Brooke spent the day wandering the house and browsing the internet while she waited for her father to get back to her about the potential water taxi lead, and hoping that Gary Patel wouldn’t try anything again.
She browsed Jack’s collection of books – tomes on everything from software design to logic systems to biographies of classical music composers and Russian painters – and his vinyl record collection, which consisted mostly of the likes of Chopin, Vivaldi, Miles Davis, Chet Baker, and a lot of jazz musicians she didn’t recognize, and a few records of 80’s German industrial music. He was quite the cultured man, wasn’t he? Brooke put a Vivaldi on the record player in the smoking room, spent a moment trying to figure out where to put the needle, and then was greeted by… some magically beautiful music. She’d never heard Vivaldi before.
The haunting violins of his Four Seasons suite played softly in the background as she stood at the window, looking out into the trees, and at the tiny, gray sliver of water she could make out through them. It seemed like a fitting soundtrack for such a place as Bell Island, and Brooke was suddenly altogether sure that Jack’s inner life was set to such a theme, too.
“Amos,” she asked the otherwise quiet room. “Has the Good News left yet?”
“I’m afraid it doesn’t appear so, Miss Foster,” the robot replied. “It’s moved to the eastern shore, out of the ferry lanes, and has put down anchor several hundred feet off.”
She chewed her lip. “Hm.”
Later that night, as the faintest hint of daylight was disappearing behind the distant hills of Vancouver Island, she ventured to the shore again. The twilight was barely enough to light her way down along the rocks as she tip-toed from jagged boulder to jagged boulder, keeping her eyes on the lights from the yacht moored a few hundred yards off Bell Island’s east side – the Good News. She sat down on an appropriately-shaped rock and took her shoes off to let her toes dangle in the water.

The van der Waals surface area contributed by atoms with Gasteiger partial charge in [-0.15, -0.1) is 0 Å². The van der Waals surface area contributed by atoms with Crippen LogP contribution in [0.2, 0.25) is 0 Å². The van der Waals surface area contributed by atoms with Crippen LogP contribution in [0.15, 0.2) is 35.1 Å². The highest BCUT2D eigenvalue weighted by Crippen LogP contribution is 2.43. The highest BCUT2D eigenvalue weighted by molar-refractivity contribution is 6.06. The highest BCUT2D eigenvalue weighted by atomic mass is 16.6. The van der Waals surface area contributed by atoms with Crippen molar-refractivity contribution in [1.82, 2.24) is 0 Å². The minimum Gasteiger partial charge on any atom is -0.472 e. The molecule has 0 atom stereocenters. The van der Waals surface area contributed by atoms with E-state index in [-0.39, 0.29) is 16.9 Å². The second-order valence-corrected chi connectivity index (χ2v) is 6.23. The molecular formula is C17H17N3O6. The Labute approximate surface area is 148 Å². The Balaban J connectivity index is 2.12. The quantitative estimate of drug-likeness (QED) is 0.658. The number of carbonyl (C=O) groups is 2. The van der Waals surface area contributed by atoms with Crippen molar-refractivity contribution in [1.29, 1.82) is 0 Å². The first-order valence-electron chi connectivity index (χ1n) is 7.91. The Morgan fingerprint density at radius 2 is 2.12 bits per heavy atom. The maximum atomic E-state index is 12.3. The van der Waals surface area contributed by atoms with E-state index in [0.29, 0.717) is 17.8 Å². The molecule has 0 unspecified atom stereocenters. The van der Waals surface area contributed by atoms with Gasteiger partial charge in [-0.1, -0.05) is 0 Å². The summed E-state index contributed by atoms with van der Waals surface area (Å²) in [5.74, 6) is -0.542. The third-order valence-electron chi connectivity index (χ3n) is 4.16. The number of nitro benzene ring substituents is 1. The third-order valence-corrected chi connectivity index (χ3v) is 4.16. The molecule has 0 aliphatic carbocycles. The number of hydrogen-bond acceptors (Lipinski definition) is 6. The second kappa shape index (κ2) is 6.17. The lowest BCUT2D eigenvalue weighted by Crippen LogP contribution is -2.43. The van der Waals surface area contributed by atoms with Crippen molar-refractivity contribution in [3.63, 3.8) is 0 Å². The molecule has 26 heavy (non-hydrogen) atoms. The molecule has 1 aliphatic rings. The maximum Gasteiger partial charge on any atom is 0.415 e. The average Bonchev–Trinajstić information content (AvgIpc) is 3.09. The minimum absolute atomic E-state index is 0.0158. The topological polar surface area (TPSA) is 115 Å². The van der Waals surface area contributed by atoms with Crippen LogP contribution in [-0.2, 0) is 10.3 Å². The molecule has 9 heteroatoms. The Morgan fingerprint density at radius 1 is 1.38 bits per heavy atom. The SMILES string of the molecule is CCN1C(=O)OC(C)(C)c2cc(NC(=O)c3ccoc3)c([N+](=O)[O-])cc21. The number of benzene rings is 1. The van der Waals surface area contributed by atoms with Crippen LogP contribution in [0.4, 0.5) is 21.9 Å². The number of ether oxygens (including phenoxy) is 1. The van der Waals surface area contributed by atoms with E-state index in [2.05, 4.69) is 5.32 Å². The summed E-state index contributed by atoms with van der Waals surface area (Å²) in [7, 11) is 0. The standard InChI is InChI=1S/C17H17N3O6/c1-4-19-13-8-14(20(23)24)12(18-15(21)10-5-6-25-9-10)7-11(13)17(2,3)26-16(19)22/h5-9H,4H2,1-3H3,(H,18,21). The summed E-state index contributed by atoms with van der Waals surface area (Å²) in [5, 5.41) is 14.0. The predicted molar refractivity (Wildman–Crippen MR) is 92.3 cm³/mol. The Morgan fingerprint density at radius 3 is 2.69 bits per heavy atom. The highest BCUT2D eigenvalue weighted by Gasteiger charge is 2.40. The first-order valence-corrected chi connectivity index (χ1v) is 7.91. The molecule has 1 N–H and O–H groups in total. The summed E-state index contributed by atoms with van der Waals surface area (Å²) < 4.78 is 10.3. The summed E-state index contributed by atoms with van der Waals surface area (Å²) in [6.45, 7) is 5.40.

“Shit!” she hissed – yep, still icy cold. Brooke wasn’t sure why she thought that would be a good idea.
The air was still, though, and sounds carried, though she couldn’t hear anyone on the yacht. A smaller craft made its way through the passage, probably toward Orcas Island. She watched as its red and green bow light disappeared into the night.
“You know,” that deep, rumbling voice said from behind her, “The pool is much warmer if you’re thinking about going for a swim again.”
Brooke turned to see the pale shape of a giant standing in the trees behind her. He seemed relaxed – that was good, especially after the scare earlier. She smiled at him, though was sure he wouldn’t be able to see it.
“Hardly,” she scoffed.
“Really, it’s yours to use if you want. You… know how to swim, right?”
She laughed aloud at this. “You grew up with computers, I grew up in the water.”
When he smiled, she saw it. His teeth practically glinted in the faint moonlight. “In Russia, they have these things called Walrus Clubs,” he said as he took a step closer to the shore. She supposed that he wasn’t afraid of being spotted in the darkness. But when eerie tendrils of fog followed him out of the trees like fingers, Brooke realized that he had no intention of being seen tonight. Whoa.
Jack strode past her, balancing his immense weight on the rocks until he was up to his calves in the water, the mist following him and blanketing her with moisture. “They’re a bunch of crazy bastards who go swimming in the winter.”